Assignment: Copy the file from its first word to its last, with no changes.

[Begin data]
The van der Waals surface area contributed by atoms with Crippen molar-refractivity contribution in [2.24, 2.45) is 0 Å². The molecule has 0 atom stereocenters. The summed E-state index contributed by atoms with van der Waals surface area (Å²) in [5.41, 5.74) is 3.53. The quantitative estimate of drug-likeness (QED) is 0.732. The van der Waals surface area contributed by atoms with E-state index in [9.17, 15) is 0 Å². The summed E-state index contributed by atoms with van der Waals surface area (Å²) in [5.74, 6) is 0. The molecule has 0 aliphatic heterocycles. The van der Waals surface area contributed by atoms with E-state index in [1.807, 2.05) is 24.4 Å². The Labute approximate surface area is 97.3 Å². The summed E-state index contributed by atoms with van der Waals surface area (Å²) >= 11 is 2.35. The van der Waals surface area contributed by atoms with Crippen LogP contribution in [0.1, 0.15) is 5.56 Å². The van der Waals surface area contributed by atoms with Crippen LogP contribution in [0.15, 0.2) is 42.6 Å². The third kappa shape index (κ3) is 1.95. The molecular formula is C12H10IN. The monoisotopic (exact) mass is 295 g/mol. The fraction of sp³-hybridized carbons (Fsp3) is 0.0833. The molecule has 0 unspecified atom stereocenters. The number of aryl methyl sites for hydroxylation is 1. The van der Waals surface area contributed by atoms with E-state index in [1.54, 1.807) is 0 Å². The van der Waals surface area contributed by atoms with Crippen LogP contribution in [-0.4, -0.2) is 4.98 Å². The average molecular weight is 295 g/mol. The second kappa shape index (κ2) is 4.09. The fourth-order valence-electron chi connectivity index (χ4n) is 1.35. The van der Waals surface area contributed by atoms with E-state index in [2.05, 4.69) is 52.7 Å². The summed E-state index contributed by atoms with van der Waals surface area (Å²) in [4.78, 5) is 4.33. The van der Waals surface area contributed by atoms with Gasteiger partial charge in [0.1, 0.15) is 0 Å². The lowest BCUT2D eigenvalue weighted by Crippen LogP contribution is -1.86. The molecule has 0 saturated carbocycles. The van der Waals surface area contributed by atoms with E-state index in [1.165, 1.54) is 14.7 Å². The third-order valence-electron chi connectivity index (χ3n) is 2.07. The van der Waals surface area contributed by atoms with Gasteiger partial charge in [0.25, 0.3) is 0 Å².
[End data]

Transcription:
The van der Waals surface area contributed by atoms with Crippen molar-refractivity contribution in [2.24, 2.45) is 0 Å². The molecule has 0 atom stereocenters. The summed E-state index contributed by atoms with van der Waals surface area (Å²) in [5.41, 5.74) is 3.53. The quantitative estimate of drug-likeness (QED) is 0.732. The van der Waals surface area contributed by atoms with E-state index in [9.17, 15) is 0 Å². The summed E-state index contributed by atoms with van der Waals surface area (Å²) in [5.74, 6) is 0. The molecule has 0 aliphatic heterocycles. The van der Waals surface area contributed by atoms with E-state index in [1.807, 2.05) is 24.4 Å². The Labute approximate surface area is 97.3 Å². The summed E-state index contributed by atoms with van der Waals surface area (Å²) >= 11 is 2.35. The van der Waals surface area contributed by atoms with Crippen LogP contribution in [0.1, 0.15) is 5.56 Å². The van der Waals surface area contributed by atoms with Crippen LogP contribution in [0.15, 0.2) is 42.6 Å². The third kappa shape index (κ3) is 1.95. The molecular formula is C12H10IN. The monoisotopic (exact) mass is 295 g/mol. The fraction of sp³-hybridized carbons (Fsp3) is 0.0833. The molecule has 0 unspecified atom stereocenters. The number of aryl methyl sites for hydroxylation is 1. The van der Waals surface area contributed by atoms with E-state index in [1.54, 1.807) is 0 Å². The van der Waals surface area contributed by atoms with Crippen LogP contribution in [-0.4, -0.2) is 4.98 Å². The average molecular weight is 295 g/mol. The second kappa shape index (κ2) is 4.09. The fourth-order valence-electron chi connectivity index (χ4n) is 1.35. The van der Waals surface area contributed by atoms with E-state index in [2.05, 4.69) is 52.7 Å². The summed E-state index contributed by atoms with van der Waals surface area (Å²) in [4.78, 5) is 4.33. The van der Waals surface area contributed by atoms with Gasteiger partial charge in [0.1, 0.15) is 0 Å². The lowest BCUT2D eigenvalue weighted by Crippen LogP contribution is -1.86. The molecule has 0 saturated carbocycles. The van der Waals surface area contributed by atoms with E-state index in [1.165, 1.54) is 14.7 Å². The third-order valence-electron chi connectivity index (χ3n) is 2.07. The van der Waals surface area contributed by atoms with Gasteiger partial charge in [0.25, 0.3) is 0 Å².